We apply the following burden-shifting proof scheme in LHWCA cases.   The claimant bears the initial burden of showing that a work-related injury prevents him from performing his former job.   See Edwards, 999 F.2d at 1375.   If the claimant makes this showing, the burden shifts to the employer to demonstrate that suitable alternative employment is available to the claimant.   See id.   An employer may satisfy this burden in two ways.   See Norfolk Shipbuilding & Drydock Corp. v. Hord, 193 F.3d 797, 800 (4th Cir.1999).   The employer itself may make suitable alternative employment available to the injured employee.   See id.   Alternatively, the employer may show that suitable alternative employment is available to the injured worker in the “relevant labor market.”   See id.   If the employer satisfies this burden, the claimant may rebut the employer's evidence of suitable alternative employment with evidence showing a diligent but unsuccessful search for such employment.   See Edwards, 999 F.2d at 1376, n. 2. If the employer does not satisfy its burden of showing available alternative employment, it must pay the claimant disability benefits.  Id. at 1375.

In this case, Kalama does not dispute that Ilaszczat satisfied the burden of demonstrating that his injury prevented him from performing his former job.   Thus, the burden shifted to Kalama to establish that suitable alternative employment was available to Ilaszczat, either within Kalama or in the “relevant labor market.”   However, Kalama contends that because Ilaszczat's own misconduct caused him to be barred from Johnston Atoll, it should be excused from having to make any showing of available alternative employment.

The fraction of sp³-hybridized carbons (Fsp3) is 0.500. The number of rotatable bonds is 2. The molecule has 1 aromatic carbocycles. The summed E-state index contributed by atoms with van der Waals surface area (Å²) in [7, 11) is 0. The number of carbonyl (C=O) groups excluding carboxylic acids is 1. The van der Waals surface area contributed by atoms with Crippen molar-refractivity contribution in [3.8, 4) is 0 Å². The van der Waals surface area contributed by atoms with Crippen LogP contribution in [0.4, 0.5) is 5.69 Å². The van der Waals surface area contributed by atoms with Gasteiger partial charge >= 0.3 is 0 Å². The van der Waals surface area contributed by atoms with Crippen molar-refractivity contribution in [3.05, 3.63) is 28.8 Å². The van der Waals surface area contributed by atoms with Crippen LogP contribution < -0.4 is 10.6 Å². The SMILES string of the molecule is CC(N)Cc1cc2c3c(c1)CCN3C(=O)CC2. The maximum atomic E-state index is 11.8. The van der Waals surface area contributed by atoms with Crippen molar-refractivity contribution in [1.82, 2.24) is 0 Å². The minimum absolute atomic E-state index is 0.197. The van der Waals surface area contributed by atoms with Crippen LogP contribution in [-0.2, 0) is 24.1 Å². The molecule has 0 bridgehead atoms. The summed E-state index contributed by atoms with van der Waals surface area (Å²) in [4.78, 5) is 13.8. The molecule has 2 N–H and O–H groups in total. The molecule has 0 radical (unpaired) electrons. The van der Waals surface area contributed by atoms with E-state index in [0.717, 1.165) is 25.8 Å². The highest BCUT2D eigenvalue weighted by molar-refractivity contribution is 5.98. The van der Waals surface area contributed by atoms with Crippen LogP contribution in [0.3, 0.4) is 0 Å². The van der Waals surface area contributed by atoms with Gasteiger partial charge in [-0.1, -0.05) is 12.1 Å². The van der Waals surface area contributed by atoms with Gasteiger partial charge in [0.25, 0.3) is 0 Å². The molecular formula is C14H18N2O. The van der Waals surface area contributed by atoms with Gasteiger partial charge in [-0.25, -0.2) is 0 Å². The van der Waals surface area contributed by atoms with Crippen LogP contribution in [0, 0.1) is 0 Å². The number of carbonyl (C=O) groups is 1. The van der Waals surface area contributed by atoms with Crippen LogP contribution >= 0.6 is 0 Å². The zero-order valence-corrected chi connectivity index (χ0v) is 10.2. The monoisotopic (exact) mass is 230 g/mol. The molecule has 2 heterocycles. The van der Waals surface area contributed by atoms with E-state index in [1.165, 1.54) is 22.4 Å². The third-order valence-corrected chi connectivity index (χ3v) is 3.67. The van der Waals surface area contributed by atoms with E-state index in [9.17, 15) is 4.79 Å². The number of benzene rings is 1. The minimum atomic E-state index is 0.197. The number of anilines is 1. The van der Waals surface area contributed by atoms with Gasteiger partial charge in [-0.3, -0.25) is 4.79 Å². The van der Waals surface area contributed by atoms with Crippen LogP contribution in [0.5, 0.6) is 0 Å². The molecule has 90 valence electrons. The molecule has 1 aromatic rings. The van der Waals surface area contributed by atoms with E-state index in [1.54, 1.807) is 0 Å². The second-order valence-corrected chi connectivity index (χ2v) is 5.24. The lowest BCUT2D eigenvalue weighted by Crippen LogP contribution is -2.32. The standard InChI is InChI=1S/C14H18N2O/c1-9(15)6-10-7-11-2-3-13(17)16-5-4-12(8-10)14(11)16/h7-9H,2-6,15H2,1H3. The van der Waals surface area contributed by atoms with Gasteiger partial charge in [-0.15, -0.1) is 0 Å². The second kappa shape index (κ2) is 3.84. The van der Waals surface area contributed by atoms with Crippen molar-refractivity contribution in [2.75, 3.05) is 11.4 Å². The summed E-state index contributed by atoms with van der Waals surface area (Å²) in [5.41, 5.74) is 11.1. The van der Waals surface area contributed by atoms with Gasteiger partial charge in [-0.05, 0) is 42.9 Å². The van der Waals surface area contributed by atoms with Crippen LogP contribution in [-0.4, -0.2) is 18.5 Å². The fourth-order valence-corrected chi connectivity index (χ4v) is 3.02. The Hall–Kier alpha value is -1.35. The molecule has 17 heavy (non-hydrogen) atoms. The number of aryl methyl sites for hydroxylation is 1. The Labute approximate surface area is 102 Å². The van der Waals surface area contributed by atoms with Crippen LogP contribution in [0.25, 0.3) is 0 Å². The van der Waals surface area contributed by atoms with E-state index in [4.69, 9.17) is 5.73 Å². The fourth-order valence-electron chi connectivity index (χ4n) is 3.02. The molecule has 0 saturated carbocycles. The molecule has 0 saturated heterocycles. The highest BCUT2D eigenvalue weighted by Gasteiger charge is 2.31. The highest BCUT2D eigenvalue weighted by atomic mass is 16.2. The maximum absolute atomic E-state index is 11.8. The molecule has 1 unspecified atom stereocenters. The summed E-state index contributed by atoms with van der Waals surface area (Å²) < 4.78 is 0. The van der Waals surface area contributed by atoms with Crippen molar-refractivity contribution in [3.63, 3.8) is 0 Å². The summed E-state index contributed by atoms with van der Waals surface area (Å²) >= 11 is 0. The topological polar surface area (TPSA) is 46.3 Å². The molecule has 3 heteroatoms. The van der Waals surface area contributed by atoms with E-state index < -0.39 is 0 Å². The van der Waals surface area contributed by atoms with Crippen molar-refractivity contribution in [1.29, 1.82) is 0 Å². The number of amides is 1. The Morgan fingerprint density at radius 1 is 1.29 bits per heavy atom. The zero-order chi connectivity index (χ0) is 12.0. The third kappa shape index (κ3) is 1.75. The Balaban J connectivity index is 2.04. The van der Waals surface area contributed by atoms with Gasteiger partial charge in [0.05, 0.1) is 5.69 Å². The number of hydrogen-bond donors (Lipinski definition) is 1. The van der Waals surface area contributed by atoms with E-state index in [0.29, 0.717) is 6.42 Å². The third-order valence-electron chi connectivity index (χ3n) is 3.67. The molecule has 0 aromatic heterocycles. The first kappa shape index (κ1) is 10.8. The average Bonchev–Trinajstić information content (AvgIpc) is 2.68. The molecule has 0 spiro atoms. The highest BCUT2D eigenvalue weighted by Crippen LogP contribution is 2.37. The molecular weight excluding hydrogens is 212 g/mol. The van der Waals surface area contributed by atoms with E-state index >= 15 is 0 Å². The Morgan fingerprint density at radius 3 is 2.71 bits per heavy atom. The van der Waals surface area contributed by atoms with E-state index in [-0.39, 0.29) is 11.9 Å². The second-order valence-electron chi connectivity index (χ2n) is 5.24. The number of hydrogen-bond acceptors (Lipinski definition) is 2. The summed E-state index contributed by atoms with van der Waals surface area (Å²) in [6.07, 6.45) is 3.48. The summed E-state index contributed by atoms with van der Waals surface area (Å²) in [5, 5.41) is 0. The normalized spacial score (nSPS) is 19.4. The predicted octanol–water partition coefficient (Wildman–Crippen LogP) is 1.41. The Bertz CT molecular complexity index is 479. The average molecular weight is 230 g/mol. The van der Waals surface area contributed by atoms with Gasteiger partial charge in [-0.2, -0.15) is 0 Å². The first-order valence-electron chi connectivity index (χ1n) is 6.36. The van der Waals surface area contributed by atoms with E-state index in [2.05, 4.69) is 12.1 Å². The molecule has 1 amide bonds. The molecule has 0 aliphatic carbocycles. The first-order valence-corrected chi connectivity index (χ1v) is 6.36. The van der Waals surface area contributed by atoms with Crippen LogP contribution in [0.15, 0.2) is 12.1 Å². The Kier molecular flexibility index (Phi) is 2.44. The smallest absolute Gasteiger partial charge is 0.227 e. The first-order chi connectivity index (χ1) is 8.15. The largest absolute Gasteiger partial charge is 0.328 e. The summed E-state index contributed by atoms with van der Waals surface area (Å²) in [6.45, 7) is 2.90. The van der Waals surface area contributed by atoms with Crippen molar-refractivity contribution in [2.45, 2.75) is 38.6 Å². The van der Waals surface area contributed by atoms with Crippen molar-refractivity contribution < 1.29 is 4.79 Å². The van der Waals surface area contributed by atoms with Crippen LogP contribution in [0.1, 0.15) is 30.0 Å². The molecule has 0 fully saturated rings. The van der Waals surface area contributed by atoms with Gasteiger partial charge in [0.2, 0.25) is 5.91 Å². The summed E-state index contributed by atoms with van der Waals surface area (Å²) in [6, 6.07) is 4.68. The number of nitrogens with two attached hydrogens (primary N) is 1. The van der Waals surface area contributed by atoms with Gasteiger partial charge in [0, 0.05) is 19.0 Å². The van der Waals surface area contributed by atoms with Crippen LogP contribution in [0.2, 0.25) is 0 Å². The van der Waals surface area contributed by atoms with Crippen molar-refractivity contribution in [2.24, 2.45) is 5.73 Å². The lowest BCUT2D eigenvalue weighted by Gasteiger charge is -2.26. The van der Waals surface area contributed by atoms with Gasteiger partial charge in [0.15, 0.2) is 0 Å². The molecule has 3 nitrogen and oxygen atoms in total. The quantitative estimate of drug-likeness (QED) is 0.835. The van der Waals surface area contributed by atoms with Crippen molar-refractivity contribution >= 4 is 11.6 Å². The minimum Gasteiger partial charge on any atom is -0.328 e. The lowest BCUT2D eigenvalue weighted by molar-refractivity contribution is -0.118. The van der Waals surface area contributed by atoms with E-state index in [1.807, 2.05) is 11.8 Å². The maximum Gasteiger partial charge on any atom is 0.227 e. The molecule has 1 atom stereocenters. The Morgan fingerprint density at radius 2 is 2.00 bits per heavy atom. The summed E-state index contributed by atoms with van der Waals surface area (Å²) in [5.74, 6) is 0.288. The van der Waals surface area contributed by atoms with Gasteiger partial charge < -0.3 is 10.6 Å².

With these principles in mind, we now turn to Kalama's challenge to the BRB's decision.

I. “Zone of Special Danger”

 Kalama first argues that Ilaszczat is not entitled to disability benefits under the Longshore and Harbor Workers' Compensation Act because his injury was not related to his employment.   To establish entitlement to benefits, a LHWCA claimant bears the burden of proving that his injury “[arose] out of and in the course of [his] employment.”  33 U.S.C. § 902(2);  Dir., Office of Workers' Comp. Programs v. Greenwich Collieries, 512 U.S. 267, 114 S.Ct. 2251, 129 L.Ed.2d 221 (1994).   This standard “is not confined by common law conceptions of scope of employment.”  O'Leary v. Brown-Pacific-Maxon, 340 U.S. 504, 506, 71 S.Ct. 470, 95 L.Ed. 483 (1951).   For example, an employee need not establish a causal relationship between his employment and the accident that occasioned his injury.  Id. at 506-07, 71 S.Ct. 470.  “Nor is it necessary that the employee be engaged at the time of the injury in activity of benefit to his employer.”  Id. at 507, 71 S.Ct. 470.   Rather, “all that is required is that the ‘obligations or conditions' of employment create the ‘zone of special danger’ out of which the injury arose.”  Id.

In O'Leary, an employee working in Guam spent an afternoon at his employer's recreational center, which was adjacent to a dangerous river channel in which swimming was prohibited.  340 U.S. at 505, 71 S.Ct. 470.   After observing two men near the channel signal for help, the employee jumped into the channel to attempt to rescue an unknown man, but drowned during the rescue attempt.  Id. The employee's dependent mother filed a claim for death benefits with the appropriate bureau in the U.S. Department of Labor (the “agency”).  Id. The agency granted her claim.  Id. at 506, 71 S.Ct. 470.   The Supreme Court affirmed the agency's finding that the employee had acted reasonably in attempting the rescue and that his death could be attributed to the risks of his employment.  Id. at 508, 71 S.Ct. 470.   The Court also noted that a reasonable rescue attempt was “an incident of the service, foreseeable, if not foreseen” and therefore arose out of the “zone of special danger” created by the conditions of the employee's job.  Id. at 507, 71 S.Ct. 470.